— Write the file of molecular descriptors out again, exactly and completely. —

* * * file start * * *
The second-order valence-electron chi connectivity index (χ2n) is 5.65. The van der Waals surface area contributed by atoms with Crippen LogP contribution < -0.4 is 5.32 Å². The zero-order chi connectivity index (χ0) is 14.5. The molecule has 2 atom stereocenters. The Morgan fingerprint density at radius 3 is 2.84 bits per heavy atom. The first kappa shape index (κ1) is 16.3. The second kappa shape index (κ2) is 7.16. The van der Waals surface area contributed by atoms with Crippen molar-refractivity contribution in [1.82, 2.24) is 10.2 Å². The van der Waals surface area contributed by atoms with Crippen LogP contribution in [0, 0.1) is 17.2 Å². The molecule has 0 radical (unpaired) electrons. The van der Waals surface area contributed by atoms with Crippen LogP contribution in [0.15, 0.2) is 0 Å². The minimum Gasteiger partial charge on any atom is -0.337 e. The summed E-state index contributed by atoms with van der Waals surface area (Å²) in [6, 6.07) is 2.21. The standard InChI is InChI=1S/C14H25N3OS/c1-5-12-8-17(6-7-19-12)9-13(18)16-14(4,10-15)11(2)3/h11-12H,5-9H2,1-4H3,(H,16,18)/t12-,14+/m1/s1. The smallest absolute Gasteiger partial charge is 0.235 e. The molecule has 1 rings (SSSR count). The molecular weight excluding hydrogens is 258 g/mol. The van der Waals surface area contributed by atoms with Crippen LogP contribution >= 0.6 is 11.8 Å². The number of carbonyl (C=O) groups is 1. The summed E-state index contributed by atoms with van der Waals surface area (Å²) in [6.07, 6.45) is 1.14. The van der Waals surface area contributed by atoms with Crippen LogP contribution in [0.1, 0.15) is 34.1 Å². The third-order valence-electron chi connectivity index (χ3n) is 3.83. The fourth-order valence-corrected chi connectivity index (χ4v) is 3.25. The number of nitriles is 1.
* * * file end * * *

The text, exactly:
The second-order valence-electron chi connectivity index (χ2n) is 5.65. The van der Waals surface area contributed by atoms with Crippen LogP contribution < -0.4 is 5.32 Å². The zero-order chi connectivity index (χ0) is 14.5. The molecule has 2 atom stereocenters. The Morgan fingerprint density at radius 3 is 2.84 bits per heavy atom. The first kappa shape index (κ1) is 16.3. The second kappa shape index (κ2) is 7.16. The van der Waals surface area contributed by atoms with Crippen molar-refractivity contribution in [1.82, 2.24) is 10.2 Å². The van der Waals surface area contributed by atoms with Crippen LogP contribution in [0, 0.1) is 17.2 Å². The molecule has 0 radical (unpaired) electrons. The van der Waals surface area contributed by atoms with Crippen LogP contribution in [0.15, 0.2) is 0 Å². The minimum Gasteiger partial charge on any atom is -0.337 e. The summed E-state index contributed by atoms with van der Waals surface area (Å²) in [6, 6.07) is 2.21. The standard InChI is InChI=1S/C14H25N3OS/c1-5-12-8-17(6-7-19-12)9-13(18)16-14(4,10-15)11(2)3/h11-12H,5-9H2,1-4H3,(H,16,18)/t12-,14+/m1/s1. The smallest absolute Gasteiger partial charge is 0.235 e. The molecule has 1 rings (SSSR count). The molecular weight excluding hydrogens is 258 g/mol. The van der Waals surface area contributed by atoms with Crippen LogP contribution >= 0.6 is 11.8 Å². The number of carbonyl (C=O) groups is 1. The summed E-state index contributed by atoms with van der Waals surface area (Å²) in [6.07, 6.45) is 1.14. The van der Waals surface area contributed by atoms with Crippen LogP contribution in [0.1, 0.15) is 34.1 Å². The third-order valence-electron chi connectivity index (χ3n) is 3.83. The fourth-order valence-corrected chi connectivity index (χ4v) is 3.25. The number of nitriles is 1.